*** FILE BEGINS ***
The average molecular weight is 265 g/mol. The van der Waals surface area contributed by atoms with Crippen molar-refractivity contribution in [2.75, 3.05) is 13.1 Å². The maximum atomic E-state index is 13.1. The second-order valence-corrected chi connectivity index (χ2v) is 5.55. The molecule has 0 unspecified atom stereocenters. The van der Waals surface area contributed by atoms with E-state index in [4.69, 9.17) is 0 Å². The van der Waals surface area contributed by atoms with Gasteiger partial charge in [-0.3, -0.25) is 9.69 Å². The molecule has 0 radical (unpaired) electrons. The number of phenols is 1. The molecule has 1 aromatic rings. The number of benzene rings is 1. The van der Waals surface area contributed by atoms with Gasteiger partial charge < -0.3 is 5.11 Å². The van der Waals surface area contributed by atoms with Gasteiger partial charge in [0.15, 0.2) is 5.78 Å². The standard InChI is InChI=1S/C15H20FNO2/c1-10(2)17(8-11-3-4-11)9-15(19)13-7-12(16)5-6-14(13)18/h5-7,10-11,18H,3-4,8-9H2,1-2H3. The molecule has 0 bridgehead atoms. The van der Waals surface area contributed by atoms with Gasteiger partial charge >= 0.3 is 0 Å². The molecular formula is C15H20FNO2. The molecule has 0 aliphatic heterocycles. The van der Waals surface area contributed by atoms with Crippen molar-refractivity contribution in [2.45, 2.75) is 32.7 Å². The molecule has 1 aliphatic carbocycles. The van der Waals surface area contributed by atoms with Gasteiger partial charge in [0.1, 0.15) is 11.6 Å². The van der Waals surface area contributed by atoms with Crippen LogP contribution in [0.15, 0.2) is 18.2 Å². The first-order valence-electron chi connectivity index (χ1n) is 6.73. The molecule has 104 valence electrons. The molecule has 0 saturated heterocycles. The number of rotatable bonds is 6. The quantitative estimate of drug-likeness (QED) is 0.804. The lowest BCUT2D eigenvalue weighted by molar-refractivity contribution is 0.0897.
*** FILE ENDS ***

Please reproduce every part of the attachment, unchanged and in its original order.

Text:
The average molecular weight is 265 g/mol. The van der Waals surface area contributed by atoms with Crippen molar-refractivity contribution in [2.75, 3.05) is 13.1 Å². The maximum atomic E-state index is 13.1. The second-order valence-corrected chi connectivity index (χ2v) is 5.55. The molecule has 0 unspecified atom stereocenters. The van der Waals surface area contributed by atoms with E-state index in [4.69, 9.17) is 0 Å². The van der Waals surface area contributed by atoms with Gasteiger partial charge in [-0.3, -0.25) is 9.69 Å². The molecule has 0 radical (unpaired) electrons. The number of phenols is 1. The molecule has 1 aromatic rings. The number of benzene rings is 1. The van der Waals surface area contributed by atoms with Gasteiger partial charge < -0.3 is 5.11 Å². The van der Waals surface area contributed by atoms with Gasteiger partial charge in [0.15, 0.2) is 5.78 Å². The standard InChI is InChI=1S/C15H20FNO2/c1-10(2)17(8-11-3-4-11)9-15(19)13-7-12(16)5-6-14(13)18/h5-7,10-11,18H,3-4,8-9H2,1-2H3. The molecule has 0 bridgehead atoms. The van der Waals surface area contributed by atoms with Gasteiger partial charge >= 0.3 is 0 Å². The molecular formula is C15H20FNO2. The molecule has 0 aliphatic heterocycles. The van der Waals surface area contributed by atoms with Crippen molar-refractivity contribution in [2.45, 2.75) is 32.7 Å². The molecule has 1 aliphatic carbocycles. The van der Waals surface area contributed by atoms with Gasteiger partial charge in [0.1, 0.15) is 11.6 Å². The van der Waals surface area contributed by atoms with Crippen LogP contribution in [0.15, 0.2) is 18.2 Å². The first-order valence-electron chi connectivity index (χ1n) is 6.73. The molecule has 104 valence electrons. The molecule has 0 saturated heterocycles. The number of rotatable bonds is 6. The quantitative estimate of drug-likeness (QED) is 0.804. The lowest BCUT2D eigenvalue weighted by molar-refractivity contribution is 0.0897.